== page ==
Friday, July 24, 2015

Piggy Backing on a Previous Post

I posted before about letting our children be their own people. Craftymama has been reading this book about What every parent should know about schools - and I read a chapter of it last night, and was not surprised, but reaffirmed in a lot of things that were mentioned.

One of the quotes that stood out to me was:

"Our lack of trust in our children points to something even deeper - our over-identification with them. "My child is an extension of myself. If they look bad, I look bad. Their performance is a reflection of my parenting""

We don't trust our children, as a society, to pick their own direction, their own educational paths, their own activities - if any. Instead, we thrust them into a building for 8 hours a day for forced education on facts that don't really matter to them, that they will never use, and will forget as soon as it's not needed anymore.

When they do poorly at school, we are embarrassed to tell our family, we shame our children, we may even blame ourselves for not pushing them hard enough, not spending enough time on homework or goodness knows what other reason we, as parents, will find to blame ourselves for. When they do well, we sing their praises - we tell people, we congratulate them - whether or not their good performance was indicative of actual effort or merely luck. We teach them, by our own reactions, that their value as both a student and as a person comes when they perform to a certain set of standards and give the answers that are expected. Their worth as individuals should not come down to whether or not they can regurgitate information onto a sheet of paper, their worth as a person should come down to more intrinsic values (kindness, empathy, compassion, honesty etc) and children cannot and will not learn that if they are not given the opportunity to.

I trust my children to learn these values. I also trust them to fail - which is something very personal I hope to touch on soon here. I trust them to learn the things they need to learn to succeed in life. They are their own people, they are not extensions of me. I may guide them, I may assist them, I may nurture them - but at the end of the day they have to be able to stand on their own two feet.

Tuesday, July 14, 2015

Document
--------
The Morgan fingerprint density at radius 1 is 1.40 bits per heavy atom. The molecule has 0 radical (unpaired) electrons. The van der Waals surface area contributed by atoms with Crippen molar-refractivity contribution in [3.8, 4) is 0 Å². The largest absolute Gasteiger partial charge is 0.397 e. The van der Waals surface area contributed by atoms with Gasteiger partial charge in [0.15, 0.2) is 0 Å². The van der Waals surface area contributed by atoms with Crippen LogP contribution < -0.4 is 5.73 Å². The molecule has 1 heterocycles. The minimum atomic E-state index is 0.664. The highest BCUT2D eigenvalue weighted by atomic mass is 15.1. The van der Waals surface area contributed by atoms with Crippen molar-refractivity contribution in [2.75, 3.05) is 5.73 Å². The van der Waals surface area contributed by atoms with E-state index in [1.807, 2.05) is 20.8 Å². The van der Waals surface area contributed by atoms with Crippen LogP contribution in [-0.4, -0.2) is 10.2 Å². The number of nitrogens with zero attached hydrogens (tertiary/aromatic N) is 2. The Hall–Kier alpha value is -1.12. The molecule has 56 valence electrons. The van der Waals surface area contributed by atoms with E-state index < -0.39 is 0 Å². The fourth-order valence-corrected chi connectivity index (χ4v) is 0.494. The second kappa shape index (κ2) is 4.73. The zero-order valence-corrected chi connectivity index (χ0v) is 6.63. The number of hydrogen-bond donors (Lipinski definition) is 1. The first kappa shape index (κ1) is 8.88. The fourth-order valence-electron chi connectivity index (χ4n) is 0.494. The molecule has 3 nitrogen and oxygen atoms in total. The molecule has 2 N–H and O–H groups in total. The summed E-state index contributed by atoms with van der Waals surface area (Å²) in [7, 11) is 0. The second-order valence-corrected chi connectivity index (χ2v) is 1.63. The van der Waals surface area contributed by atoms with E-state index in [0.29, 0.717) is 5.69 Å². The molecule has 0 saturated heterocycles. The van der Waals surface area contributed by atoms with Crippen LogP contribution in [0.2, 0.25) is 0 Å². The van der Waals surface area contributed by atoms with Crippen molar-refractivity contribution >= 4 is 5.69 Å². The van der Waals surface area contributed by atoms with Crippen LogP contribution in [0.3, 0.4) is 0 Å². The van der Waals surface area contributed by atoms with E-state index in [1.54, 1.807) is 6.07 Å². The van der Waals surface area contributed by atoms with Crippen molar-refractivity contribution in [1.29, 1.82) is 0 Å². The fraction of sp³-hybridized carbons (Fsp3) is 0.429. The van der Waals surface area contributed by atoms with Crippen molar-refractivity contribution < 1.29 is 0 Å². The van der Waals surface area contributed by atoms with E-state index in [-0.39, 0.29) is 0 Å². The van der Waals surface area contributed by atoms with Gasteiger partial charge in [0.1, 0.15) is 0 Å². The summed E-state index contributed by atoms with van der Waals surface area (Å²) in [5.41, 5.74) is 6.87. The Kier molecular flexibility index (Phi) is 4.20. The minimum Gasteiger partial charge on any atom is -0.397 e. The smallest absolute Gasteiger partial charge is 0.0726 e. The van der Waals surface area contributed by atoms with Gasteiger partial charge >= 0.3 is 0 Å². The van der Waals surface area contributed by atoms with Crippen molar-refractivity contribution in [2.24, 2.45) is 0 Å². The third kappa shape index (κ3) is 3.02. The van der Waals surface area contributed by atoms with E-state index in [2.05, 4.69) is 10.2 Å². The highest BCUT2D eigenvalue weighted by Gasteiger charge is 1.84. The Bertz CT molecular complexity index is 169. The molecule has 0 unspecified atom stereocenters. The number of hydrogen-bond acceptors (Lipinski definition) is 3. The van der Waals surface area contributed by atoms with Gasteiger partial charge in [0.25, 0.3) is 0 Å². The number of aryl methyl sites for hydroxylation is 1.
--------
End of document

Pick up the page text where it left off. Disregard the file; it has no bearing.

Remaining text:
Education Reformation

A few months back I posted THIS entry about letting my kids be their own people, letting them develop their own interests and personality, and being proud of whoever they are and whoever they become.

A way we are honoring that commitment to our children is by an education style known as Unschooling. It is something that appealed to me back when K was little, but after meeting Craftymama, and the chaos of having so many kids, we didn't think we could do it. Craftymama had always been into the Waldorf style of learning and after seeing the kindergartens I was sold on it too. I should have taken more stock of the grades program - because that wouldn't have sat right with me. Every child, however, should have the experience of a waldorf kindergarten. Not necessarily in a waldorf school - but the environment of being made to feel important, not less than, developing strength and confidence and imagination - it was a wonderful experience, and I am genuinely sad that we pulled LittleR a year early and that J won't get to go at all.

However, once we got to the grades, all the things that I hated about school began popping up. They even did for Craftymama who wasn't sold on the idea of unschooling when I first proposed it back when we were friends all that time ago, Initially we just pulled BigR out of school and Craftymama attempted waldorf homeschooling him - they were both miserable. Slowly, almost organically, it grew into more unschooling. I will admit, I was nervous. She was so against it before, and to now see her embracing it felt...well...I don't know how it felt, but I was nervous for it's success.

So what is unschooling? Wikipedia tells me that, technically: